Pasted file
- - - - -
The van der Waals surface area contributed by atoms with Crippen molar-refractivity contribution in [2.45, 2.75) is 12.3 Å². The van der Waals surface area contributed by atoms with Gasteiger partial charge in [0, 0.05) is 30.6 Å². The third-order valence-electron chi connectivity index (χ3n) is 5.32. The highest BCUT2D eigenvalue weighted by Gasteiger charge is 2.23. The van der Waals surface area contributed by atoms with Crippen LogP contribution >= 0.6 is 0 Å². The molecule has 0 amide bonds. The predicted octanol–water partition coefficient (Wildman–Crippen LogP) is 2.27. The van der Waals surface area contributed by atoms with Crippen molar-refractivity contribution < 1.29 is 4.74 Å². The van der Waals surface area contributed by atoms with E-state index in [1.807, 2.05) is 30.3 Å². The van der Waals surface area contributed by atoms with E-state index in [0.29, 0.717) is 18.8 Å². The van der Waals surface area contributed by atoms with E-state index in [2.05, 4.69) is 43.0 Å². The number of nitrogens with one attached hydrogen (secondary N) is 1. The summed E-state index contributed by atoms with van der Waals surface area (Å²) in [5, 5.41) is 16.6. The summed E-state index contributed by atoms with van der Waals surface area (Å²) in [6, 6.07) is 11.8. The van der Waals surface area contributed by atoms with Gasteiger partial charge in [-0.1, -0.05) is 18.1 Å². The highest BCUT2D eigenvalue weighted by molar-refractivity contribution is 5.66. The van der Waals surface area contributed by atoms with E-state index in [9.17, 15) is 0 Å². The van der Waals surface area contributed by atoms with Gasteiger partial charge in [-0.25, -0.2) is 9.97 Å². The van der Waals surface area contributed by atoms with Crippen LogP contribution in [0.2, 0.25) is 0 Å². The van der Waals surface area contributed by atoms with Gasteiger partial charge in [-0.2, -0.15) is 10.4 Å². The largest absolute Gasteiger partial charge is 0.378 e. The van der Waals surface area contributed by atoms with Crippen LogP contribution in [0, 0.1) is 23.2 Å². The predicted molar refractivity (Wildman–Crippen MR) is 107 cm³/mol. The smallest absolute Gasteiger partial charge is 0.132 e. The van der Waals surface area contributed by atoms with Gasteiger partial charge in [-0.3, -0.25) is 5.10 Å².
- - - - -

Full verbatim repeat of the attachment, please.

The van der Waals surface area contributed by atoms with Crippen molar-refractivity contribution in [2.45, 2.75) is 12.3 Å². The van der Waals surface area contributed by atoms with Gasteiger partial charge in [0, 0.05) is 30.6 Å². The third-order valence-electron chi connectivity index (χ3n) is 5.32. The highest BCUT2D eigenvalue weighted by Gasteiger charge is 2.23. The van der Waals surface area contributed by atoms with Crippen LogP contribution >= 0.6 is 0 Å². The molecule has 0 amide bonds. The predicted octanol–water partition coefficient (Wildman–Crippen LogP) is 2.27. The van der Waals surface area contributed by atoms with Crippen molar-refractivity contribution < 1.29 is 4.74 Å². The van der Waals surface area contributed by atoms with E-state index in [1.807, 2.05) is 30.3 Å². The van der Waals surface area contributed by atoms with E-state index in [0.29, 0.717) is 18.8 Å². The van der Waals surface area contributed by atoms with E-state index in [2.05, 4.69) is 43.0 Å². The number of nitrogens with one attached hydrogen (secondary N) is 1. The summed E-state index contributed by atoms with van der Waals surface area (Å²) in [5, 5.41) is 16.6. The summed E-state index contributed by atoms with van der Waals surface area (Å²) in [6, 6.07) is 11.8. The van der Waals surface area contributed by atoms with Gasteiger partial charge in [-0.1, -0.05) is 18.1 Å². The highest BCUT2D eigenvalue weighted by molar-refractivity contribution is 5.66. The van der Waals surface area contributed by atoms with E-state index in [9.17, 15) is 0 Å². The van der Waals surface area contributed by atoms with Gasteiger partial charge in [-0.25, -0.2) is 9.97 Å². The van der Waals surface area contributed by atoms with Crippen LogP contribution in [0.2, 0.25) is 0 Å². The van der Waals surface area contributed by atoms with Gasteiger partial charge in [-0.2, -0.15) is 10.4 Å². The largest absolute Gasteiger partial charge is 0.378 e. The van der Waals surface area contributed by atoms with Crippen LogP contribution in [0, 0.1) is 23.2 Å². The predicted molar refractivity (Wildman–Crippen MR) is 107 cm³/mol. The smallest absolute Gasteiger partial charge is 0.132 e. The van der Waals surface area contributed by atoms with Gasteiger partial charge in [-0.3, -0.25) is 5.10 Å².